When first we conceived the plan of spending an undefined period in that “Somewhere East of Suez” , where the tropical East stretches an arm of land three thousand miles long towards Australia, we did it with the light-hearted cheerfulness of enthusiasts. We loved travel and here were strange sights and stranger peoples, other skies, other men, other manners; we loved the arts, and here we could practise music and painting and literature, my wife, Geertruida van Vladeracken, giving concerts as we went. I filling sketch-books, and both of us concocting this book of our impressions. We should be brought in touch, moreover, with the surviving native art of these vast islands, and in particular with the exquisite theatre art of the Wayang and of the Court dancing which had already attracted the attention of European theatre lovers by its tradition of exotic beauty. So it was to be an art journey through the Eastern Tropics, a quest of beauty and interest, with some little air of the Troubadour about it; for had we not songs for sale?Jan Poortenaar – An Artist in Java
This little known book was the outcome of a leisurely journey made by a Dutch artist and his wife through Indonesia – then the Dutch East Indies – in the 1920’s. Jan Poortenaar travelled extensively in Indonesia with his wife Geertruida van Vladeracken who performed as a singer/reciter and was accompanied by Poortenaar on piano.
In Solo they were invited to the court of H.R.H. the Soesoekan Pakoe Boewono X, and in Yogya to the court of H.R.H. the Sultan Hamengkoeboewono VIII. There they had the opportunity to see the noble Serimpi dancers and Wayang players, which Poortenaar rendered in colourful oils and watercolours.
They spent most of their time in Java but also visited Madura, Bali, Sulawesi, Kalimantan and Sumatra. Jan Poortenaar was clearly a skilled artist who could provide with pencil and brush, a decorative interpretation of a beautiful country with a rich artistic life such as Indonesia. There are included in the book fifty-five of his sketches and paintings of all parts of Indonesia.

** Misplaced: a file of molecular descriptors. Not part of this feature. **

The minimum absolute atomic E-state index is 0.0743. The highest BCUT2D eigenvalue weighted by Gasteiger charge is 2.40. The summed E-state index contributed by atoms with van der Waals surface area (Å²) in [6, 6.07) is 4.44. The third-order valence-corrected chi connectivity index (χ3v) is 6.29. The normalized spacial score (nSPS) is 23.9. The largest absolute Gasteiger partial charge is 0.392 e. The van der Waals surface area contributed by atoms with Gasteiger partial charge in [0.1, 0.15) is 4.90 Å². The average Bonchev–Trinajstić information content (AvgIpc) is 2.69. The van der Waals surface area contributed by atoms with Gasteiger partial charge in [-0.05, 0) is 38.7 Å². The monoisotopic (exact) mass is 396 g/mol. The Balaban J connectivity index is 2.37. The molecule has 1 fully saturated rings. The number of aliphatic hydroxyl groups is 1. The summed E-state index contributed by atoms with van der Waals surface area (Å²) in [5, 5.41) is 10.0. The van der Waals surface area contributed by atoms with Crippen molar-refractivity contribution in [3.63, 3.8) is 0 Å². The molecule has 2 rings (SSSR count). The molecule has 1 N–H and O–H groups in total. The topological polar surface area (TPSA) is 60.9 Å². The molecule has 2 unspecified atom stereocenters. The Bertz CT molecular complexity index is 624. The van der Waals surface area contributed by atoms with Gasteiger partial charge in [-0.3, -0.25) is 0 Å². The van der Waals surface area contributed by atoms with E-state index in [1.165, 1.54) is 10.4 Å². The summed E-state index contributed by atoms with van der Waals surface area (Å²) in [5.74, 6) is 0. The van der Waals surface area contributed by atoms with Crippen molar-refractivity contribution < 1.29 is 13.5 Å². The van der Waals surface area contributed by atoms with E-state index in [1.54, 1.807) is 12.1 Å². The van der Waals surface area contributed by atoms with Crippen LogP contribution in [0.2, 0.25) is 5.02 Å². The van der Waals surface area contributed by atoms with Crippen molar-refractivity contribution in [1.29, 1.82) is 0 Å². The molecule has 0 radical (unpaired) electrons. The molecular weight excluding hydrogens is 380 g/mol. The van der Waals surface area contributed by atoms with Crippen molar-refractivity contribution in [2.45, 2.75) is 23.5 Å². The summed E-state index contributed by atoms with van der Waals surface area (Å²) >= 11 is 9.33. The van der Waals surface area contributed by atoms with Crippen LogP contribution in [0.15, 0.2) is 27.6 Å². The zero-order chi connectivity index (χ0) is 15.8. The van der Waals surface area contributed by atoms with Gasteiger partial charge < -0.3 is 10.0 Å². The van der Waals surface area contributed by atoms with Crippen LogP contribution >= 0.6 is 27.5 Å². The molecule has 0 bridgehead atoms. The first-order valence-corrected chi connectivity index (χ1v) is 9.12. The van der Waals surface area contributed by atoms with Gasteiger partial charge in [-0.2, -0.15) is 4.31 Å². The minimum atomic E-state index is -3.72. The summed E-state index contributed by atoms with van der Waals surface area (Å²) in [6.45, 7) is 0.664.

The Indonesian landscape inspired Poortenaar to execute a major series of large etchings related to the many places they visited. Poortenaar and his wife recorded their journeys throughout Indonesia in Een kunstreis in de Tropen, later translated as ‘An artist in Java, and other Islands of Indonesia’. His writing was intensely visual in its descriptions, as only an artist would make it; and through his highly placed introductions, he could give a reader glimpses into Javanese life rarely observed by the casual visitor.
At another level, the book is also interesting because of its observant portrayal of the Dutch social life of the period, with its extremes of formal and informal behaviour. Thus this is an unusual book, which is other than an art book, other than a travel book, and other than a diary.
It is notable that they also travelled to the outer islands of Sulawesi, Kalimantan and Sumatra. This was because the Artist’s wife Geertruida van Vladeracken was performing as part of a concert tour, which was the basis of their journey, and she was also part author, part translator, and certainly inspirer of this book.